Address: 193 Gertrude Street
Ph: 9416 1055
Licensed & BYO
Prices: $9 - $15

Monday, February 19, 2007

February 18, 2007: Sustainable Living Festival

The sweltering conditions continued on Sunday, but Michael and I made an effort to check out the last day of the Sustainable Living Festival. When we arrived at noon we made a slow but purposeful bee-line to an organic cookery demonstration. This was hosted by Sun Hyland of Macro Wholefoods. Our sweaty limbs stuck to fold-out chairs and the hot air hovered around and above us, but for the 40 minutes I was pleased to be there, as Sun prepared seared tofu with olive pesto and shared tips and information, about cooking techniques, organics and sustainable foods. (For example, did you know that most of our garlic comes from China, and is bleached as a preservative? Organic garlic has a purplish tinge and is even more pungent.) I'm sure this isn't any new breakthrough in cooking-demo technology but I thought the mirrors, set above the benches at 45 degree angles, were really nifty: this meant that we could view the bench from above and front-on and get the right angle on all the action. The unexpected highlight was right at the end, where we were all served up a small taste plate! I'll almost certainly be publishing a home-made adaptation of this recipe in the future.

The taster well and truly whet our appetites for the food tents just outside. Almost everything on offer was vegetarian and organic so we were spoilt for ethical choice! A couple of poor sods were cooking wood-fired pizzas and nachos - Michael made it somewhat worth their while by picking up a serve of mushroom and eggplant pizza ($7). I bought bite-sized koftas smothered in spicy tomato sauce ($4) from the two most outgoing Hare Krishnas I've ever encountered.


We were lucky enough to find a couple of seats in the shade, and as I speared my firey kofta balls with a toothpick and devoured them whole I began to covet the smoothies advertised on a blackboard at the limits of my reading ability. Even luckier for me, Michael was devouring faster than I and willingly joined the line for two mango and nectarine smoothies ($5 each): pedal-blender fresh, ice cold and texturised with real fruit pulp. It was enough to disuade me from an organic ice-cream!

We meandered our way back through the other stalls, featuring energy and water-saving inventions, conservation groups, clothes, cleaning products and cosmetics. With the sun beating down, we didn't give these volunteers and ethical entrepreneurs the attention they deserved. But we collected a few recycled-paper pamphlets along the way, and will hopefully make amends from the comparative cool of home.

February 17, 2007: Ten Ren's Tea Time

01/12/2012: Ten Ren has been permanently closed now.

Cindy and I brought in the year of the pig with an aimless wander about Chinatown on Saturday night. By the time we managed to leave the house, filled with visions of delicious roadside stalls selling dumplings and spring rolls, it was approaching 9pm and we were starting to get very hungry. Alas, the only stalls we found sold meaty satay sticks or pork jerky. Poor show Melbourne's Chinese community. Giving up on food for a while, we followed the sound of beating drums to a dragon dance and were briefly deafened by the firing off of a string of fireworks. It seemed that every restaurant on Little Bourke Street was chock-full of people and I was starting to get mightily hungry, so I dragged Cindy away from the sound and fury of the festivities and we headed along Bourke Street proper to try to find some dinner.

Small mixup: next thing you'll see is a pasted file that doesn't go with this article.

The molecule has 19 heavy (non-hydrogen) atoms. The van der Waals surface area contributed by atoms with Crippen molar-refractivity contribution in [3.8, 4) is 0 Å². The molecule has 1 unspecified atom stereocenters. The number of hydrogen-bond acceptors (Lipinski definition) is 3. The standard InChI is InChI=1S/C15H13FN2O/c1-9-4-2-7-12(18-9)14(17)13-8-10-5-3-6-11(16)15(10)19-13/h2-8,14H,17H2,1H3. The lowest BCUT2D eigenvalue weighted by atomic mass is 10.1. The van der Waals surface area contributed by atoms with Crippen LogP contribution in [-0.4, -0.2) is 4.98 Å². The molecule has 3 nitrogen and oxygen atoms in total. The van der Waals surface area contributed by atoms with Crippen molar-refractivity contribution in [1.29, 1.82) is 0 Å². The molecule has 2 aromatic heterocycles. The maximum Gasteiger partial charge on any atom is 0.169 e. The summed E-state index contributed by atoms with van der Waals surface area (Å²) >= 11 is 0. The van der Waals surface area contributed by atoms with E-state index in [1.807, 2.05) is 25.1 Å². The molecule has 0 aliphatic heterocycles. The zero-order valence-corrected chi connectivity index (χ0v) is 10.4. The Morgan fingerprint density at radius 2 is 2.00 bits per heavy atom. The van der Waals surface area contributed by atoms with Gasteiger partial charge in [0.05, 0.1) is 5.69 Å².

We eventually stumbled onto Ten Ren's Tea Time - a Taiwanese tea house and cafe that had a reasonably sized vegetarian menu and plenty of spare tables. The tea menu is probably five times as long as the food menu, with hot tea, ice tea, fruity tea, milky tea and icees (which, it turns out, are basically tea slurpees). Both Cindy and I doubled up on our Gelobar choices, with a lemon green-tea icee served with orange ice-cubes for Cindy, and a green-tea plum icee for me. I spent the 10 minutes before the drinks arrived paranoid that the drink would be more terrifying salty plum and less sweet, tangy and delicious plum. Luckily, my paranoia was unfounded and both of our drinks were sweet and refreshing.

The food options were mostly faux-meet: vegetarian 'fish', 'lamb' etc. Cindy tried to get the fish choice, but it was unavailable, leaving her with no choice but to order the plate of 10 vegetarian dumplings. The dumplings were full of marinated mushrooms and were fried up nicely. Probably not quite as crisp as the best I've had (from Kuan-Yin Vegetarian Tea House in Brisbane), but pretty enjoyable nonetheless.

I was up for some fake meat and opted for the 'vegetarian curry flavoured rendang meat'. The curry turned up with a trio of accompaniments, whose components I can only guess at: salty eggs, sour cabbage and weird mushroom things. The curry itself was the perfect replica of beef rendang. Almost too perfect - after a couple of mouthfuls of soft 'beef' curry, with the occasional piece of gristle, I took a closer look at my faux-beef. And it looked an awful lot like real beef - right down to the stringy texture. It was really startlingly genuine, so I quizzed the waiter to make sure it wasn't real beef by mistake. Without really looking, he assured me it wasn't, so I pushed on and ate the rest, telling myself that even if it was real beef, it wouldn't do anyone any good to throw it in the bin. But I found it very difficult to believe it wasn't actual beef. Fake meats are a weird food genre - you want them to do a good job of mimicking the meat they're imitating, but you don't want them to do too good a job. It was all very distracting. By the end of the meal, the lack of real beef rendang on the menu convinced me that it was probably not beef from a cow, but by then it was too late and I'd spent more time trying to decide what I was eating then just enjoying my dinner. I think if I'd been confident that I was eating a vego meal I'd have been pretty thrilled with the cheap curry with odd accompaniments, so it was a bit disappointing.